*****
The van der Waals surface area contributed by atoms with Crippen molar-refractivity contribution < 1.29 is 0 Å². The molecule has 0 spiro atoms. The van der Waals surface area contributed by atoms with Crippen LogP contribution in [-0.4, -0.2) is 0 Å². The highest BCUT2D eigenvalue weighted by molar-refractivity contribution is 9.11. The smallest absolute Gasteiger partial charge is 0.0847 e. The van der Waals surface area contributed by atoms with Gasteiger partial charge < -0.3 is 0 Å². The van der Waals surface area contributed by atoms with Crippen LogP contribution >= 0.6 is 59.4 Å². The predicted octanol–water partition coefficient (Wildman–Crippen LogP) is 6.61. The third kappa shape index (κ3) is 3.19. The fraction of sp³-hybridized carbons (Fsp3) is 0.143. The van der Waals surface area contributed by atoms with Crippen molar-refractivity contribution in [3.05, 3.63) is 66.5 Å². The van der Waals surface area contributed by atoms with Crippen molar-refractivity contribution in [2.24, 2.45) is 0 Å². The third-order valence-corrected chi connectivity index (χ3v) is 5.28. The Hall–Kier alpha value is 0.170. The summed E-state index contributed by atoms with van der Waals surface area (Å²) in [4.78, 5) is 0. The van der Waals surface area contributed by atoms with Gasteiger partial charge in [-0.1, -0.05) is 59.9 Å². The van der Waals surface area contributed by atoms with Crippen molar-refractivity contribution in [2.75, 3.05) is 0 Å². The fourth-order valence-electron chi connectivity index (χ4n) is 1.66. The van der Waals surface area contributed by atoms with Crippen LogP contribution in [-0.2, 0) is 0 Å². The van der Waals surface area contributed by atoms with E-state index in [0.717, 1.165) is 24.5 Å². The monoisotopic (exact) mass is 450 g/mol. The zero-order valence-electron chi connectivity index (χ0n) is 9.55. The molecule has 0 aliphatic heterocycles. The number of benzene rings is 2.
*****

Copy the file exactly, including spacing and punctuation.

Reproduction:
The van der Waals surface area contributed by atoms with Crippen molar-refractivity contribution < 1.29 is 0 Å². The molecule has 0 spiro atoms. The van der Waals surface area contributed by atoms with Crippen LogP contribution in [-0.4, -0.2) is 0 Å². The highest BCUT2D eigenvalue weighted by molar-refractivity contribution is 9.11. The smallest absolute Gasteiger partial charge is 0.0847 e. The van der Waals surface area contributed by atoms with Gasteiger partial charge < -0.3 is 0 Å². The van der Waals surface area contributed by atoms with Crippen LogP contribution >= 0.6 is 59.4 Å². The predicted octanol–water partition coefficient (Wildman–Crippen LogP) is 6.61. The third kappa shape index (κ3) is 3.19. The fraction of sp³-hybridized carbons (Fsp3) is 0.143. The van der Waals surface area contributed by atoms with Crippen molar-refractivity contribution in [3.05, 3.63) is 66.5 Å². The van der Waals surface area contributed by atoms with Crippen molar-refractivity contribution in [2.24, 2.45) is 0 Å². The third-order valence-corrected chi connectivity index (χ3v) is 5.28. The Hall–Kier alpha value is 0.170. The summed E-state index contributed by atoms with van der Waals surface area (Å²) in [4.78, 5) is 0. The van der Waals surface area contributed by atoms with Gasteiger partial charge in [-0.1, -0.05) is 59.9 Å². The van der Waals surface area contributed by atoms with Crippen molar-refractivity contribution in [2.75, 3.05) is 0 Å². The fourth-order valence-electron chi connectivity index (χ4n) is 1.66. The van der Waals surface area contributed by atoms with Crippen LogP contribution in [-0.2, 0) is 0 Å². The van der Waals surface area contributed by atoms with E-state index in [0.717, 1.165) is 24.5 Å². The monoisotopic (exact) mass is 450 g/mol. The zero-order valence-electron chi connectivity index (χ0n) is 9.55. The molecule has 0 aliphatic heterocycles. The number of benzene rings is 2.